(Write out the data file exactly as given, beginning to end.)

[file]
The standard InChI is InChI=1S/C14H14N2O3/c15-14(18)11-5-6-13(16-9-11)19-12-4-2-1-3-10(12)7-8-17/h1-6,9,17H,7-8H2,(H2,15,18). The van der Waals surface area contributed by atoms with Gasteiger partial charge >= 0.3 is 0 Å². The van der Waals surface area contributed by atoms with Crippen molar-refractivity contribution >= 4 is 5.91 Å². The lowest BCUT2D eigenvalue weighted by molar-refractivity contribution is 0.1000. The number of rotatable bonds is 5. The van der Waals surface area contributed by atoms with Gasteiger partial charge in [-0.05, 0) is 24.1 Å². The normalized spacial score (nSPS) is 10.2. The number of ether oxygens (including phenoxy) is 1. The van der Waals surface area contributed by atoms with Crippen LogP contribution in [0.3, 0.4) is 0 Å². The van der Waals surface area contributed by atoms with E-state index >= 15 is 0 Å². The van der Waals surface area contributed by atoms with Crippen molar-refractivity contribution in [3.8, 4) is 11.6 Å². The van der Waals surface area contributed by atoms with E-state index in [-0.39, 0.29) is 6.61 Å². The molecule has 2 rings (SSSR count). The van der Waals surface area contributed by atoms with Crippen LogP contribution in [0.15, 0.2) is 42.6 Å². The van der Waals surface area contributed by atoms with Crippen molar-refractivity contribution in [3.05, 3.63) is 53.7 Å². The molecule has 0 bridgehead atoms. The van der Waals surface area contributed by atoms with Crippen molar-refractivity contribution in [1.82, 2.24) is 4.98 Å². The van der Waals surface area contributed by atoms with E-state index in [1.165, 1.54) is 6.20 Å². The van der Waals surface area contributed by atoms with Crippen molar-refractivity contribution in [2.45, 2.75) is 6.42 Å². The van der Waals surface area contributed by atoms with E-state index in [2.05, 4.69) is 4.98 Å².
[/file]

The standard InChI is InChI=1S/C14H14N2O3/c15-14(18)11-5-6-13(16-9-11)19-12-4-2-1-3-10(12)7-8-17/h1-6,9,17H,7-8H2,(H2,15,18). The van der Waals surface area contributed by atoms with Gasteiger partial charge >= 0.3 is 0 Å². The van der Waals surface area contributed by atoms with Crippen molar-refractivity contribution >= 4 is 5.91 Å². The lowest BCUT2D eigenvalue weighted by molar-refractivity contribution is 0.1000. The number of rotatable bonds is 5. The van der Waals surface area contributed by atoms with Gasteiger partial charge in [-0.05, 0) is 24.1 Å². The normalized spacial score (nSPS) is 10.2. The number of ether oxygens (including phenoxy) is 1. The van der Waals surface area contributed by atoms with Crippen LogP contribution in [0.3, 0.4) is 0 Å². The van der Waals surface area contributed by atoms with E-state index >= 15 is 0 Å². The van der Waals surface area contributed by atoms with Crippen molar-refractivity contribution in [3.8, 4) is 11.6 Å². The van der Waals surface area contributed by atoms with E-state index in [-0.39, 0.29) is 6.61 Å². The molecule has 2 rings (SSSR count). The van der Waals surface area contributed by atoms with Crippen LogP contribution in [0.15, 0.2) is 42.6 Å². The van der Waals surface area contributed by atoms with Crippen molar-refractivity contribution in [3.05, 3.63) is 53.7 Å². The molecule has 0 bridgehead atoms. The van der Waals surface area contributed by atoms with Crippen molar-refractivity contribution in [1.82, 2.24) is 4.98 Å². The van der Waals surface area contributed by atoms with E-state index in [1.165, 1.54) is 6.20 Å². The van der Waals surface area contributed by atoms with Crippen molar-refractivity contribution in [2.45, 2.75) is 6.42 Å². The van der Waals surface area contributed by atoms with E-state index in [2.05, 4.69) is 4.98 Å².